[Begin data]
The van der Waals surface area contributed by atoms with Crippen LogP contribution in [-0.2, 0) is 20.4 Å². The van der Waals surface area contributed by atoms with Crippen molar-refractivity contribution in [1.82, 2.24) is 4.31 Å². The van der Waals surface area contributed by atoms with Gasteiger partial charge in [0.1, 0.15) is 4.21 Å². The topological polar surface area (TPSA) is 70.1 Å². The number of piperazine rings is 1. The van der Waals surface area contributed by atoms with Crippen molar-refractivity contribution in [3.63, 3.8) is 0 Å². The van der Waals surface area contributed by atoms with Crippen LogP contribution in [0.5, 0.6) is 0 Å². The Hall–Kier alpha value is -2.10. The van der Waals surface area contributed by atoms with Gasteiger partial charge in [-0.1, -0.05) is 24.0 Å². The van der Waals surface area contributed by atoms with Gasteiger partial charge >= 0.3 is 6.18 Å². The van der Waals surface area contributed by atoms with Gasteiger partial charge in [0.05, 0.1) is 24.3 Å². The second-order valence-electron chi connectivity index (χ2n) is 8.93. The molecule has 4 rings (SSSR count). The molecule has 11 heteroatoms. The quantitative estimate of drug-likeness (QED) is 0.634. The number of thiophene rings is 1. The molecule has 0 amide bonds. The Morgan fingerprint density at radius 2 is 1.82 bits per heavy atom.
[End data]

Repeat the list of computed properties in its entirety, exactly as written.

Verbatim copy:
The van der Waals surface area contributed by atoms with Crippen LogP contribution in [-0.2, 0) is 20.4 Å². The van der Waals surface area contributed by atoms with Crippen molar-refractivity contribution in [1.82, 2.24) is 4.31 Å². The van der Waals surface area contributed by atoms with Gasteiger partial charge in [0.1, 0.15) is 4.21 Å². The topological polar surface area (TPSA) is 70.1 Å². The number of piperazine rings is 1. The van der Waals surface area contributed by atoms with Crippen molar-refractivity contribution in [3.63, 3.8) is 0 Å². The van der Waals surface area contributed by atoms with Crippen LogP contribution in [0.5, 0.6) is 0 Å². The Hall–Kier alpha value is -2.10. The van der Waals surface area contributed by atoms with Gasteiger partial charge in [-0.1, -0.05) is 24.0 Å². The van der Waals surface area contributed by atoms with Gasteiger partial charge >= 0.3 is 6.18 Å². The van der Waals surface area contributed by atoms with Gasteiger partial charge in [0.05, 0.1) is 24.3 Å². The second-order valence-electron chi connectivity index (χ2n) is 8.93. The molecule has 4 rings (SSSR count). The molecule has 11 heteroatoms. The quantitative estimate of drug-likeness (QED) is 0.634. The number of thiophene rings is 1. The molecule has 0 amide bonds. The Morgan fingerprint density at radius 2 is 1.82 bits per heavy atom.